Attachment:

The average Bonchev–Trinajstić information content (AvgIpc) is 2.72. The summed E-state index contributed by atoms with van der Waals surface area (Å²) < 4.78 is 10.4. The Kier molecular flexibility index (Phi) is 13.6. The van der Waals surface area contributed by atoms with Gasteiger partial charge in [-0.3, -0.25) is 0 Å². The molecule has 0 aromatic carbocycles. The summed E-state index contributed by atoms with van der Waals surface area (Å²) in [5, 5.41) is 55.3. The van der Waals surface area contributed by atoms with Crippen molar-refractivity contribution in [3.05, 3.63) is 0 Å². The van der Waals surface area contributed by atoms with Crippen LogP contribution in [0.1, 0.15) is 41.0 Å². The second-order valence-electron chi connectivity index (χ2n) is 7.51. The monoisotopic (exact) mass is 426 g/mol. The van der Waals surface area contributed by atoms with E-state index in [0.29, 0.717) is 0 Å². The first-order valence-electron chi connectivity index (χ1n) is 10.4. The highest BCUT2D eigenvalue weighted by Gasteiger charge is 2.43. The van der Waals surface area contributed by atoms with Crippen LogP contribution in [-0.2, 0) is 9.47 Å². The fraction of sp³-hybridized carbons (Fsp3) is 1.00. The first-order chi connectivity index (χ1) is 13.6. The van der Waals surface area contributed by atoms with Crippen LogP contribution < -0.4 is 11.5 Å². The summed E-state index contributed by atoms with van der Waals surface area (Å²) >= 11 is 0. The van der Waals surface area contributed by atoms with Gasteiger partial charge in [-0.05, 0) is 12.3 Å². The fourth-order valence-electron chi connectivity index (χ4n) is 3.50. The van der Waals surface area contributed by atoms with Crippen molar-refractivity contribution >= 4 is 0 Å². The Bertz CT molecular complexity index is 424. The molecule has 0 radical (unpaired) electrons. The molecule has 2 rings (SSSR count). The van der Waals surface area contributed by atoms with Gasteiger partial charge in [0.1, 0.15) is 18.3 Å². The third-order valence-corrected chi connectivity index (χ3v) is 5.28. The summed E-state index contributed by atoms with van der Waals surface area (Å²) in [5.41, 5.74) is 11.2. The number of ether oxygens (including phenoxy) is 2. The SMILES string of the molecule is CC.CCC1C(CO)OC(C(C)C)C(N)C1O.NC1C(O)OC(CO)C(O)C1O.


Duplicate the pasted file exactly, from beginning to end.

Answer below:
The average Bonchev–Trinajstić information content (AvgIpc) is 2.72. The summed E-state index contributed by atoms with van der Waals surface area (Å²) < 4.78 is 10.4. The Kier molecular flexibility index (Phi) is 13.6. The van der Waals surface area contributed by atoms with Gasteiger partial charge in [-0.3, -0.25) is 0 Å². The molecule has 0 aromatic carbocycles. The summed E-state index contributed by atoms with van der Waals surface area (Å²) in [5, 5.41) is 55.3. The van der Waals surface area contributed by atoms with Crippen molar-refractivity contribution in [3.05, 3.63) is 0 Å². The van der Waals surface area contributed by atoms with Crippen LogP contribution in [0.1, 0.15) is 41.0 Å². The second-order valence-electron chi connectivity index (χ2n) is 7.51. The monoisotopic (exact) mass is 426 g/mol. The van der Waals surface area contributed by atoms with E-state index in [0.29, 0.717) is 0 Å². The first-order valence-electron chi connectivity index (χ1n) is 10.4. The highest BCUT2D eigenvalue weighted by Gasteiger charge is 2.43. The van der Waals surface area contributed by atoms with Crippen LogP contribution in [-0.2, 0) is 9.47 Å². The fraction of sp³-hybridized carbons (Fsp3) is 1.00. The first-order chi connectivity index (χ1) is 13.6. The van der Waals surface area contributed by atoms with Crippen LogP contribution < -0.4 is 11.5 Å². The summed E-state index contributed by atoms with van der Waals surface area (Å²) >= 11 is 0. The van der Waals surface area contributed by atoms with Gasteiger partial charge in [-0.05, 0) is 12.3 Å². The fourth-order valence-electron chi connectivity index (χ4n) is 3.50. The van der Waals surface area contributed by atoms with Crippen molar-refractivity contribution >= 4 is 0 Å². The Bertz CT molecular complexity index is 424. The molecule has 0 radical (unpaired) electrons. The molecule has 2 rings (SSSR count). The van der Waals surface area contributed by atoms with Gasteiger partial charge in [0.1, 0.15) is 18.3 Å². The third-order valence-corrected chi connectivity index (χ3v) is 5.28. The summed E-state index contributed by atoms with van der Waals surface area (Å²) in [5.41, 5.74) is 11.2. The number of ether oxygens (including phenoxy) is 2. The SMILES string of the molecule is CC.CCC1C(CO)OC(C(C)C)C(N)C1O.NC1C(O)OC(CO)C(O)C1O.